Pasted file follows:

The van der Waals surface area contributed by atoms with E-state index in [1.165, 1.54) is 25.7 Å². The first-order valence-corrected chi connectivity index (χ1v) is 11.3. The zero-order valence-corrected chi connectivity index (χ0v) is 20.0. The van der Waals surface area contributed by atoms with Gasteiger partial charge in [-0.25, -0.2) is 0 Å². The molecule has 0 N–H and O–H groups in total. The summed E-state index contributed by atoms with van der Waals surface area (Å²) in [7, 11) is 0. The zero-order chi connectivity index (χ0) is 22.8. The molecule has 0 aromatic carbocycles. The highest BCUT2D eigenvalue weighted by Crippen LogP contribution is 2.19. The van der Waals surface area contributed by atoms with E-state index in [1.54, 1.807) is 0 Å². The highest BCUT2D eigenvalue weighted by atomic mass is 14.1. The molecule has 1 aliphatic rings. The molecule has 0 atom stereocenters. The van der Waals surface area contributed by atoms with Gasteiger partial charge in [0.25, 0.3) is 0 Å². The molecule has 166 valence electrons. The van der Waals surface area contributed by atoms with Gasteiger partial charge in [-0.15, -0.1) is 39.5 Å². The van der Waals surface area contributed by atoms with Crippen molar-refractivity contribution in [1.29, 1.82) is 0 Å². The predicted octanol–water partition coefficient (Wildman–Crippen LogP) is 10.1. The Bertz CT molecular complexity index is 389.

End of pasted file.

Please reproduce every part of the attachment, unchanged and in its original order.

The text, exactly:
The van der Waals surface area contributed by atoms with E-state index in [1.165, 1.54) is 25.7 Å². The first-order valence-corrected chi connectivity index (χ1v) is 11.3. The zero-order valence-corrected chi connectivity index (χ0v) is 20.0. The van der Waals surface area contributed by atoms with Gasteiger partial charge in [-0.25, -0.2) is 0 Å². The molecule has 0 N–H and O–H groups in total. The summed E-state index contributed by atoms with van der Waals surface area (Å²) in [7, 11) is 0. The zero-order chi connectivity index (χ0) is 22.8. The molecule has 0 aromatic carbocycles. The highest BCUT2D eigenvalue weighted by Crippen LogP contribution is 2.19. The van der Waals surface area contributed by atoms with E-state index in [1.54, 1.807) is 0 Å². The highest BCUT2D eigenvalue weighted by atomic mass is 14.1. The molecule has 1 aliphatic rings. The molecule has 0 atom stereocenters. The van der Waals surface area contributed by atoms with Gasteiger partial charge in [0.25, 0.3) is 0 Å². The molecule has 166 valence electrons. The van der Waals surface area contributed by atoms with Gasteiger partial charge in [-0.15, -0.1) is 39.5 Å². The van der Waals surface area contributed by atoms with Crippen molar-refractivity contribution in [1.29, 1.82) is 0 Å². The predicted octanol–water partition coefficient (Wildman–Crippen LogP) is 10.1. The Bertz CT molecular complexity index is 389.